IPFS on a Raspberry Pi and so should you!I put
Total cost of joining the decentralized storage revolution with your own lo-fi node: $124 USD
- Raspberry Pi 3 B: $43
- Micro SD card: $11
- Raspberry Pi charger: $10 (note: needs at least 2.5A output so many phone chargers won't do)
- 2 TB USB Hard Disk: $60
- All software: FREE as in free beer!
- Home wifi: already paying for.
- Crappy laptop: already paid for.
Here's how I did it:
1. Get an OS
- Load an operating system image onto a micro SD card using Raspberry Pi Imager
- I'm using Ubuntu 20.04 Server and will run it headless to save on the already limited RAM and Wattage needed to run a desktop and GUI.
- I have the older Raspberry Pi 3 Model B which has an ARMv7 Processor so I need the 32 bit version.
2. Prepare initial boot to connect to wifi
With the SD card still inserted in your laptop, open a file manager and locate the
system-bootpartition on the card. It contains initial configuration files that will be loaded during the first boot.
We're going to edit two files so that Rapsberry Pi's onboard wifi chip will automatically connect to your wifi network.
network-configfile so that it contains only the items in the example below. Comment out with #, or remove, all other settings including the LAN ones. Enter any missing items. Be certain to maintain only the indentations shown. Use two spaces for each indentation. Remove all tab characters.
# This file contains a netplan-compatible configuration which cloud-init # will apply on first-boot. Please refer to the cloud-init documentation and # the netplan reference for full details: # # https://cloudinit.readthedocs.io/ # https://netplan.io/reference # version: 2 renderer: networkd wifis: wlan0: dhcp4: true dhcp6: true optional: true access-points: "SSID": password: "PassPhrase"
- Edit the
user-datafile appending the additional lines shown below. Again, use spaces, not tabs and mind the indentation.
# Reboot after cloud-init completes power_state: mode: reboot
3. Fire up the Pi
- Insert the micro SD card into Raspberry Pi and plug in its micro USB charger
- Allow Ubuntu to boot; DO NOT try to log into Ubuntu as soon as possible. Wait until Cloud-Init runs (although it appears to be doing nothing - in about two minutes it will show SSH info when done). If you don't wait you may not be able to logon with the default user and passwd. At the end of the cloud-init, Ubuntu will be rebooted. Wait a couple of minutes for the server to boot.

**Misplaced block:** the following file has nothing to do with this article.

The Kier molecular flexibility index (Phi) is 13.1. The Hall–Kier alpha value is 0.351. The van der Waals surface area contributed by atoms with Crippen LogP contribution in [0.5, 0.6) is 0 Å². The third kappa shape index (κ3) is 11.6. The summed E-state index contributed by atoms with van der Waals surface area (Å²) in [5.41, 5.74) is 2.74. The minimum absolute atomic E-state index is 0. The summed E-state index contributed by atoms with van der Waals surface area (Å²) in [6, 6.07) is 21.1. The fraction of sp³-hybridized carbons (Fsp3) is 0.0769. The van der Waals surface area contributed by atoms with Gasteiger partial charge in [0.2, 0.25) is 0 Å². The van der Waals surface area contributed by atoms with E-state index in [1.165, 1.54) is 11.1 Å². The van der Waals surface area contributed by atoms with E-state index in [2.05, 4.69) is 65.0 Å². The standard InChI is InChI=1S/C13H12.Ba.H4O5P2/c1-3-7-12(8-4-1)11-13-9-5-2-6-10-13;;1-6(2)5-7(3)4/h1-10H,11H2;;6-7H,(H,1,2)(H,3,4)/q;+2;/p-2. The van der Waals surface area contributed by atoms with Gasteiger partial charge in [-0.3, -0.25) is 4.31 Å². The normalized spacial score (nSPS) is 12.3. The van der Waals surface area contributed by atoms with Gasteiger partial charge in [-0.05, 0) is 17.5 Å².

- Find Raspberry Pi's IP address on your wifi network by logging in to your router and looking for an
ubuntudevice. My router is located at "http://10.0.0.1/". Check here for help finding yours: http://whatsmyrouterip.com/
- NOTE: On my glorious wifi network, the Raspbery Pi's IP address is sometimes mysteriously different than the one reported on the router, but is connected nonetheless. Then I have to log into the Raspberry Pi board by plugging in a monitor and USB keyboard. Installing
sudo apt get net-tools(which is possible because it is now actually connected to wifi) and running
ifconfigto get its IP address.
- Open a terminal on your laptop and
ssh ubuntu@<Raspberry Pi’s IP address>
- Change the
ubuntuuser password and reconnect
4. Prepare the USB Hard Disk
Reformat your USB Hard Disk to EXFAT (GUID) format. On a Mac you can use Disk Utility.
Plug the USB drive into Raspberry Pi USB port
get disk name:
sudo fdisk -l
Get USB device info:
- Get system info:
- Get storage device info:
- See how much space is available and used:
- See hidden files
ls -ld .?*
- Get system info:
Install EXFAT packages on Ubuntu
sudo add-apt-repository universe
sudo apt update
sudo apt install exfat-fuse exfat-utils
- If you get the error "Waiting for cache lock: Could not get lock /var/lib/dpkg/lock-frontend. It is held by process 2668 (unattended-upgr)" Then:
sudo kill -9 <process#>
Mount USB drive
- Make a directory for USB device to use (e.g. "usb0")
sudo mkdir /media/usb0
- Find name of USB storage device (e.g. "/dev/sda1")
sudo fdisk -l
- mount USB drive using exfat format:
sudo mount -t exfat /dev/sda1 /media/usb0
- make ubuntu user the owner of the USB drive
sudo chown -R ubuntu:ubuntu /media/usb0
- double-check that
ubuntuuser has write permission on the USB drive, otherwise this won't work:
- assuming your test file appeared, clean it up:
rm -f /media/usb0/text.txt
5. Install IPFS
Install the go-ipfs client, see https://ipfs.io/ipns/dist.ipfs.io/#go-ipfs
If you have a Raspberry Pi 4 you can install the Linux 64-bit ARM version, otherwise use the Linux ARM version.
Linux ARM (32 bit):
sudo wget https://ipfs.io/ipns/dist.ipfs.io/go-ipfs/v0.6.0/go-ipfs_v0.6.0_linux-arm.tar.gz
sudo tar -xvzf go-ipfs_v0.6.0_linux-arm.tar.gz
sudo bash install.sh
change ipfs repo location to USB drive:
sudo nano /etc/environment
check that IPFS is going to use your USB drive as its repo (not your tiny micro SD card)
echo 'Hello IPFS!' > test.txt
ipfs add test.txt
note the Content ID (CID) it reports back, e.g "QmYWAifyw2V5dEq7c5GgdSPffeKoYXQZggnYzw5RbXpig4"
ipfs cat QmYWAifyw2V5dEq7c5GgdSPffeKoYXQZggnYzw5RbXpig4
Welcome to decentralized storage on Raspberry Pi!
Go to https://docs.ipfs.io/how-to/ and start IPFS-ing with your Raspberry Pi.